However, another provision still gives cause for concern: Integrated Care Boards can still award and extend contracts for health care services of unlimited value without advertising, including to private companies. This may be a reaction to  the astonishingly bureaucratic requirement when the UK was in the EU that all contracts, however minor should be widely advertised throughout the EU.  This caused huge costs and delays and despondency  among NHS trusts. Even so as it stands, the door may remain wide open for corruption and cronyism – and the wholesale privatisation of services.
Neville Grant, Vanbrugh Park
Dear Westcombe News,
Many residents will have been alarmed by your front page article on the future of the NHS which stated, in terms, that the Health and Care Bill currently going through Parliament  “will complete the dismantling of [the NHS] as a universal, comprehensive, publicly-funded and provided service free at the point of delivery.” This is utterly absurd – nothing could be further from the truth.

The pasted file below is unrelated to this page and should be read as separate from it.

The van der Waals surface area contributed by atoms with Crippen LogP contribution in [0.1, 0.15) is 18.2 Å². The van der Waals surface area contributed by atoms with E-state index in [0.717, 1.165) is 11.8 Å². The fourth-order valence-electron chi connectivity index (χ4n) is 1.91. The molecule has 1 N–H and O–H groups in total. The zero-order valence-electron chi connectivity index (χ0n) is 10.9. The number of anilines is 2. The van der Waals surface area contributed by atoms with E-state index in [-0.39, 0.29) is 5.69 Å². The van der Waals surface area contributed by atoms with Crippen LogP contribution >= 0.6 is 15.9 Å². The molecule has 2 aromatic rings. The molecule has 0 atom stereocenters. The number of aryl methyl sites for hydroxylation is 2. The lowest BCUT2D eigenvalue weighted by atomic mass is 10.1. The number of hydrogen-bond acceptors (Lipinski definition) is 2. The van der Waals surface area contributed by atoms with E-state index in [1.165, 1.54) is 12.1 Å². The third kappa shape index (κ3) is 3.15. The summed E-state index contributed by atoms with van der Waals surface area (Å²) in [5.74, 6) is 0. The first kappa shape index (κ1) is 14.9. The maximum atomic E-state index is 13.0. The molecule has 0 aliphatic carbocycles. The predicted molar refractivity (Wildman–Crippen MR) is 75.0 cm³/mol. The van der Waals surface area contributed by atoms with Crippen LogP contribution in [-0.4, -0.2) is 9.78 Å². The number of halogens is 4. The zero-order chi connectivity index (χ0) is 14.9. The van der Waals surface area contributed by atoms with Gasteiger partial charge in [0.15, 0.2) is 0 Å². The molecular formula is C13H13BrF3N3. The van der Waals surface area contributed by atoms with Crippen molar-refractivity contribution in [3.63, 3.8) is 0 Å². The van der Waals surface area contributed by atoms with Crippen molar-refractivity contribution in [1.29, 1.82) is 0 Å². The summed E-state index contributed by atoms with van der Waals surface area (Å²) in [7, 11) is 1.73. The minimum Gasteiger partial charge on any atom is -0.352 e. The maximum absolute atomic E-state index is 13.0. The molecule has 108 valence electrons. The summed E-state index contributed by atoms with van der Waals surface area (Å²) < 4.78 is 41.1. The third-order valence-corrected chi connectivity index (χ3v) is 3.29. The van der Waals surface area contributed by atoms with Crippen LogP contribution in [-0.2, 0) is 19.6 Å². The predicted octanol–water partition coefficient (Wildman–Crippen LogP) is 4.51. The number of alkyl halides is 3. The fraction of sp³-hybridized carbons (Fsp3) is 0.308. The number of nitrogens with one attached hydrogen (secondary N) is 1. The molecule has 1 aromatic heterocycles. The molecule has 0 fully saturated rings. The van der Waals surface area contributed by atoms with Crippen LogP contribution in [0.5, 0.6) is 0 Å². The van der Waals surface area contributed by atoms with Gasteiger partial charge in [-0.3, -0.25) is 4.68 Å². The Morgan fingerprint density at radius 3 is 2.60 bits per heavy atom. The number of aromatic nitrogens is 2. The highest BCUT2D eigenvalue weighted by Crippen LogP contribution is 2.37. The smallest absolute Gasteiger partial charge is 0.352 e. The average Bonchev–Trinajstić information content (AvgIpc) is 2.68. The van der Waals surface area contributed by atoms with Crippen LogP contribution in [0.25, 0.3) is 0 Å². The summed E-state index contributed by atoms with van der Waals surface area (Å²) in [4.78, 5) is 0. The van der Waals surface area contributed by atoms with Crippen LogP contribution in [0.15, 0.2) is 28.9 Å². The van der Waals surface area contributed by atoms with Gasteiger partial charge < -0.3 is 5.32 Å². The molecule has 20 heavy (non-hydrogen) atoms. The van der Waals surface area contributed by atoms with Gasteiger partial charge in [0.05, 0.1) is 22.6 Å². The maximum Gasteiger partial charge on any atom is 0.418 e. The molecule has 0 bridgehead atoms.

The NHS will always be universal, comprehensive, publicly-funded and free at the point of use – and nothing in the Health and Care Bill will change that. The Bill enacts changes  that have been developed by NHS England itself – not by politicians – and will ensure that the NHS, social care and public health are brought together into an integrated system, which is more flexible to local needs.
    Your article further raised fears that the proposed ‘Integrated Care Boards (ICBs) will follow a model used in America’s very different system. But the independent Nuffield Trust has concluded that these claims are “completely wrong – ICBs will be statutory bodies controlled by NHS England, tax funded, and covering everyone in a given area”.
    We have heard this kind of catastrophising about so-called NHS “privatisation” from the same quarters for years and years – under both Labour and Conservative governments. I would urge readers to consider the Nuffield Trust’s very balanced article on these claims at – and draw their own
Cllr Geoff Brighty
Blackheath Westcombe Ward

Dear Madam,

With regard to your Editorial left wing critique of The Government’s attempt to improve The NHS in England.

First it was the last Labour Government who introduced privatisation to some aspects of The NHS.

The NHS is devolved. Welsh NHS is run by Labour. Scottish NHS is run by a Tartan sub Marxist government.

English taxpayers pay a shed load of money to all 3 devolved nations so they can spend much more per head of population than in England on their NHS.  There is much evidence that the devolved nations health services perform less well than in England and very little evidence that they are more efficient.

 Yours Sincerely,

 Dr David F Senior,     Consultant  Anaesthetist  (Retired).